It was not necessary to set up the high-conflict Wikipedia environment to build an encyclopedia, but that is precisely what they did.


Wed Mar 28, 2018 1:18 pm
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Abd wrote:
The early Wikipedians were naive about structure. Consensus governance works in small, reasonably tight groups, with unity of focus. In that context, protective structure, designed to increase reliability, may not be necessary, so it is not created. By the time it becomes necessary, an oligarchy has formed, which will resist change, since, they think, it works for them. Until they gradually, over time, the better ones, burn out. What's left is the control freaks with no real life.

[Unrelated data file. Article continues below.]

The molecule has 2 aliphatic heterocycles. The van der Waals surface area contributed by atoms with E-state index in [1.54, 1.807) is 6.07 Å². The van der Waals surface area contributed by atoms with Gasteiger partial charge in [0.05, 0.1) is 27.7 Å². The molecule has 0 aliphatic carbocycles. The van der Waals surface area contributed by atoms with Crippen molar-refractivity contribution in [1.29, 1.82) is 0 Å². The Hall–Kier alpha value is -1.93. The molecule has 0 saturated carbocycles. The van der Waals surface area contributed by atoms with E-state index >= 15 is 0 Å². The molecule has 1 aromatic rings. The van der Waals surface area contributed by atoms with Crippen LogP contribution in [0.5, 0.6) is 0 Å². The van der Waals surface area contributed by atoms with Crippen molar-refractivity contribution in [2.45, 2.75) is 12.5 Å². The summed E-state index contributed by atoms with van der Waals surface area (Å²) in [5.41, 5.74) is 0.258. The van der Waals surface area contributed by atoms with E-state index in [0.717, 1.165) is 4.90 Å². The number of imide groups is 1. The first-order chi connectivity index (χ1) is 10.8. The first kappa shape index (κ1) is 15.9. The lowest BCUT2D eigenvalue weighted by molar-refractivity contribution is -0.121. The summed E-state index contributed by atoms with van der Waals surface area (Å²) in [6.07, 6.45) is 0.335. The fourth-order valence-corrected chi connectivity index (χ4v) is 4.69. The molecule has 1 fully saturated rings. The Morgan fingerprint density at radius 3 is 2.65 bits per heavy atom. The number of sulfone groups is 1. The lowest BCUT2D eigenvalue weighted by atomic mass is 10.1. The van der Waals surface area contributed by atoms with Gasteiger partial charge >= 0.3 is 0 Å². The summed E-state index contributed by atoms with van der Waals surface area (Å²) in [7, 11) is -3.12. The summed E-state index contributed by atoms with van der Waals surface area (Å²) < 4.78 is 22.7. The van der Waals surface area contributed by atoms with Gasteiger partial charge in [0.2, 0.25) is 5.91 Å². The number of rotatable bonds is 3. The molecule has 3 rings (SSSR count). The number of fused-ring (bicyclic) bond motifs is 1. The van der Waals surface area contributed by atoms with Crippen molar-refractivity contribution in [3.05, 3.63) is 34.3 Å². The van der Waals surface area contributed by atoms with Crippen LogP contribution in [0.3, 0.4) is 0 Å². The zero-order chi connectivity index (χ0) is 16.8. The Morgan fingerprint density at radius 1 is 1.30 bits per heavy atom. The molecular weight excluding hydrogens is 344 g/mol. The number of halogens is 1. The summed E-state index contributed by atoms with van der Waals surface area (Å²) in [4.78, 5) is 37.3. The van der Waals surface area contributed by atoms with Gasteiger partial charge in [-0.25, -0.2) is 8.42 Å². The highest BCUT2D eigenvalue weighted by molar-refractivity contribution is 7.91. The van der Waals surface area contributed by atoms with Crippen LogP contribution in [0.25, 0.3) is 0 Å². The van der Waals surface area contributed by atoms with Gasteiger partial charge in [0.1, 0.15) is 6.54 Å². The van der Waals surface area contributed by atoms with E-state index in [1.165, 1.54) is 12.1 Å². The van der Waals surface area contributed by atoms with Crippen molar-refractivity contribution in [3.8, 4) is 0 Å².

Perhaps. There are arguments to be made that protective structures wouldn't be necessary even now, if they had managed to properly evolve, finding a way to keep consensus based governance, but on a large scale. Counter intuitively, this would have required strong leadership from the top, to ensure that unity of focus.
Abd wrote:
There are projects afoot that will eat Wikipedia's lunch.
We've heard that before!!...
Abd wrote:
They will harvest the crowd-sourced WP material, but add a layer of review, with more traditional or hybrid organizational structure. The goal would be "Wikipedia, but reliable."
No, this would be a dumb move. There's so much wrong with Wikipedia's content, any proposed replacement really is better off, from both a time and liability perspective, just starting from scratch. Even their indexes wouldn't be much use as a guide - their category system is a joke, thanks to being undermanned and unappreciated, and titles aren't much better. The only reason a Wikipedia replacement needs to be looking at Wikipedia, is to be able to spot sources corrupted by citogenisis.
Abd wrote: